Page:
Housing Insanity: When Will It End?
Interest Rates Juicing the Market
Historically low rates have led to the Expected Market Time dropping to 23 days, the lowest level for this time of year since tracking began in 2004.
For Los Angeles Angels fans, prior to 2002, it seemed that their team would never make the World Series. The Major League Baseball franchise was founded in 1961, and it took them 41 years until they reached the pinnacle games. They had only earned 3 trips to the playoffs prior. As a fan, there were more losing games than winning games, so any vision of hoisting the World Series Commissioner’s Trophy was more of a daydream. There was no light at the end of the tunnel, until the Angels made the playoffs with a wild card berth in 2002. They became only the second team ever to win their solo World Series appearance.
Similarly, for buyers waiting for the market to slow and turn more favorably towards the home shopper, there seems to be no light at the end of tunnel. Housing has lined up in favor of sellers since 2012. Many thought that the pandemic would slow housing, create a deep recession, and erode home values, giving buyers that much desired edge. Instead, rates plummeted to record lows, demand escalated, the inventory of homes available plummeted to unfathomable depths, and home values soared to unbelievable heights. The pandemic led economic recession lasted only two months, and it did not touch the housing industry.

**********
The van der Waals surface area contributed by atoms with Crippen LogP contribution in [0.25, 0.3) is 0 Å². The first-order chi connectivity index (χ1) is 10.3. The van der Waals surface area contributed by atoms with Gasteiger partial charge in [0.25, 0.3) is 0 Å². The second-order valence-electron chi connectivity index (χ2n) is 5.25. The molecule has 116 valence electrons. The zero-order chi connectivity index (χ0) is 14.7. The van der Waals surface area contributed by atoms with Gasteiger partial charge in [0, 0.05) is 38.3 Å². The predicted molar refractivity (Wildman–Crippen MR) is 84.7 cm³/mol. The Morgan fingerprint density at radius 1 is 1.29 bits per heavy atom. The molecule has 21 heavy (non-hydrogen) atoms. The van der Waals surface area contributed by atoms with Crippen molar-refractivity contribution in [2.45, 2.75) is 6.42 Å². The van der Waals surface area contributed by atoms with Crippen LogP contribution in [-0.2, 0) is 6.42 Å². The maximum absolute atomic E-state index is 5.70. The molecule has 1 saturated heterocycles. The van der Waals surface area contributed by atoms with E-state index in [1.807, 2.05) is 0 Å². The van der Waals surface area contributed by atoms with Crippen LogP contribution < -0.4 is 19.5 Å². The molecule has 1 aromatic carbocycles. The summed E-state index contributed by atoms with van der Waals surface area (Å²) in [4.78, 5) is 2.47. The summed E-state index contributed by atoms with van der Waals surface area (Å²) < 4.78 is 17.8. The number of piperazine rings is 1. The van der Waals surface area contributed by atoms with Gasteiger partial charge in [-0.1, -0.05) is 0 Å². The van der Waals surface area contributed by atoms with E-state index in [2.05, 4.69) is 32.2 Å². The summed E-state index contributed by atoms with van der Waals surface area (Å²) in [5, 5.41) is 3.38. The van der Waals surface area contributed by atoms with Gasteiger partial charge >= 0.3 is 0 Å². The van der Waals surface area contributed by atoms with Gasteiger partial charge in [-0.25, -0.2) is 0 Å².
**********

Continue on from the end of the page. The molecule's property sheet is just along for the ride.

Values have climbed more than 20% year-over-year and the pace of Orange County housing has not slowed much at all this year. The Expected Market Time (the amount of time between hammering in the FOR-SALE sign and opening escrow) is currently at 23 days, an unbelievably Hot Seller’s Market. A Hot Seller’s Market is defined as a market time below 60-days, the lower the level, the hotter the market. At 23-days, the market remains insane with plenty of showings, multiple offers, and sales prices above their list prices. At this point, what will decelerate the market enough to allow housing to transition away from a Hot Seller’s Market to a Slight Seller’s Market, Balanced Market, or even a Buyer’s Market? Rising mortgage rates. That is precisely what occurred in 2013 and 2018.
Excerpt taken from an article by Steven Thomas.